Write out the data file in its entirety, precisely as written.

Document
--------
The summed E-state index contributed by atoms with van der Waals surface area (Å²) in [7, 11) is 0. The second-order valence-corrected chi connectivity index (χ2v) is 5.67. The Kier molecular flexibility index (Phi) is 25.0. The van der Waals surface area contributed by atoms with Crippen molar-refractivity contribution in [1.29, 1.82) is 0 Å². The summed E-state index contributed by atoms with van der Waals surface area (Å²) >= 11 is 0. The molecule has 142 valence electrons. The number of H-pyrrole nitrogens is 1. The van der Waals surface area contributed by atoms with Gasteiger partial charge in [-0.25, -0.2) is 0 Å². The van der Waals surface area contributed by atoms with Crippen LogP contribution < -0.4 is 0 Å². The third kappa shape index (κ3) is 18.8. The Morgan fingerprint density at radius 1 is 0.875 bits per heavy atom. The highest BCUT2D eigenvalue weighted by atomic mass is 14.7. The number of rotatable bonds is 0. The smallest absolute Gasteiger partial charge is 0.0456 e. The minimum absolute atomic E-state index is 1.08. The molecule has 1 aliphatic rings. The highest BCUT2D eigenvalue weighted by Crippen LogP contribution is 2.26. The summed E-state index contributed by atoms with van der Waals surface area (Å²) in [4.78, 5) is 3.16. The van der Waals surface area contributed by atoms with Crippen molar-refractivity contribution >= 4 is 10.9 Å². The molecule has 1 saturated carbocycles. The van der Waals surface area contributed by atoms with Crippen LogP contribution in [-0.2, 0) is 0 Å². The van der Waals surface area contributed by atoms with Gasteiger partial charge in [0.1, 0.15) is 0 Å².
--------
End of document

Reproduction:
The summed E-state index contributed by atoms with van der Waals surface area (Å²) in [7, 11) is 0. The second-order valence-corrected chi connectivity index (χ2v) is 5.67. The Kier molecular flexibility index (Phi) is 25.0. The van der Waals surface area contributed by atoms with Crippen molar-refractivity contribution in [1.29, 1.82) is 0 Å². The summed E-state index contributed by atoms with van der Waals surface area (Å²) >= 11 is 0. The molecule has 142 valence electrons. The number of H-pyrrole nitrogens is 1. The van der Waals surface area contributed by atoms with Gasteiger partial charge in [-0.25, -0.2) is 0 Å². The van der Waals surface area contributed by atoms with Crippen LogP contribution < -0.4 is 0 Å². The third kappa shape index (κ3) is 18.8. The Morgan fingerprint density at radius 1 is 0.875 bits per heavy atom. The highest BCUT2D eigenvalue weighted by atomic mass is 14.7. The number of rotatable bonds is 0. The smallest absolute Gasteiger partial charge is 0.0456 e. The minimum absolute atomic E-state index is 1.08. The molecule has 1 aliphatic rings. The highest BCUT2D eigenvalue weighted by Crippen LogP contribution is 2.26. The summed E-state index contributed by atoms with van der Waals surface area (Å²) in [4.78, 5) is 3.16. The van der Waals surface area contributed by atoms with Crippen molar-refractivity contribution >= 4 is 10.9 Å². The molecule has 1 saturated carbocycles. The van der Waals surface area contributed by atoms with Crippen LogP contribution in [-0.2, 0) is 0 Å². The van der Waals surface area contributed by atoms with Gasteiger partial charge in [0.1, 0.15) is 0 Å².